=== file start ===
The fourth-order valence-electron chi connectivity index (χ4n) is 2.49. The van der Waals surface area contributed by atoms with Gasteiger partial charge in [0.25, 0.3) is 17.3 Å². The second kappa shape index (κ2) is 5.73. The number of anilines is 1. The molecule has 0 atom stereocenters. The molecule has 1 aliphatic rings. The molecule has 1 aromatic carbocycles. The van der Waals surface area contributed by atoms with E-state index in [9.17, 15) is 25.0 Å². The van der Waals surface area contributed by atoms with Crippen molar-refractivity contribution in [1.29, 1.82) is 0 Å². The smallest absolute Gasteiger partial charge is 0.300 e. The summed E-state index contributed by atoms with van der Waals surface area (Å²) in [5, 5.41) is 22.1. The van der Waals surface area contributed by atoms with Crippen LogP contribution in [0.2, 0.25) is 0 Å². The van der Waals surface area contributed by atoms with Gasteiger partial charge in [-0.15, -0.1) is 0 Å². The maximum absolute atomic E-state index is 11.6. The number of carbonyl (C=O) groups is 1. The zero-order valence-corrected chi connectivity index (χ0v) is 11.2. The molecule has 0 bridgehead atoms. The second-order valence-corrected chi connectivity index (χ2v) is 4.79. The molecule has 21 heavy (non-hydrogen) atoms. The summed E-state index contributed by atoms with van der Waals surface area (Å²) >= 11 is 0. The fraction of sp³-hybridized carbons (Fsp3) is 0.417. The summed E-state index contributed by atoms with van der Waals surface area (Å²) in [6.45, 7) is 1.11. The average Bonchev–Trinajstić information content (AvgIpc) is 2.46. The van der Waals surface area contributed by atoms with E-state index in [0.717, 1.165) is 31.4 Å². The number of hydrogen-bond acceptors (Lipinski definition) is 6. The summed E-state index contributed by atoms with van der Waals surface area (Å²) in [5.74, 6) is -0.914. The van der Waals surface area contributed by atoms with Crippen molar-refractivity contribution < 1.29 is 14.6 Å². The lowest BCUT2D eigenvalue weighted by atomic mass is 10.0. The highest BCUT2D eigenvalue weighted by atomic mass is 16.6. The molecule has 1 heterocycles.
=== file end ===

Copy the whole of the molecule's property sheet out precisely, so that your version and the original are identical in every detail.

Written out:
The fourth-order valence-electron chi connectivity index (χ4n) is 2.49. The van der Waals surface area contributed by atoms with Gasteiger partial charge in [0.25, 0.3) is 17.3 Å². The second kappa shape index (κ2) is 5.73. The number of anilines is 1. The molecule has 0 atom stereocenters. The molecule has 1 aliphatic rings. The molecule has 1 aromatic carbocycles. The van der Waals surface area contributed by atoms with E-state index in [9.17, 15) is 25.0 Å². The van der Waals surface area contributed by atoms with Crippen molar-refractivity contribution in [1.29, 1.82) is 0 Å². The smallest absolute Gasteiger partial charge is 0.300 e. The summed E-state index contributed by atoms with van der Waals surface area (Å²) in [5, 5.41) is 22.1. The van der Waals surface area contributed by atoms with Crippen LogP contribution in [0.2, 0.25) is 0 Å². The van der Waals surface area contributed by atoms with Gasteiger partial charge in [-0.15, -0.1) is 0 Å². The maximum absolute atomic E-state index is 11.6. The number of carbonyl (C=O) groups is 1. The zero-order valence-corrected chi connectivity index (χ0v) is 11.2. The molecule has 0 bridgehead atoms. The second-order valence-corrected chi connectivity index (χ2v) is 4.79. The molecule has 21 heavy (non-hydrogen) atoms. The summed E-state index contributed by atoms with van der Waals surface area (Å²) >= 11 is 0. The fraction of sp³-hybridized carbons (Fsp3) is 0.417. The summed E-state index contributed by atoms with van der Waals surface area (Å²) in [6.45, 7) is 1.11. The average Bonchev–Trinajstić information content (AvgIpc) is 2.46. The van der Waals surface area contributed by atoms with E-state index in [0.717, 1.165) is 31.4 Å². The number of hydrogen-bond acceptors (Lipinski definition) is 6. The summed E-state index contributed by atoms with van der Waals surface area (Å²) in [5.74, 6) is -0.914. The van der Waals surface area contributed by atoms with Crippen molar-refractivity contribution < 1.29 is 14.6 Å². The lowest BCUT2D eigenvalue weighted by atomic mass is 10.0. The highest BCUT2D eigenvalue weighted by atomic mass is 16.6. The molecule has 1 heterocycles.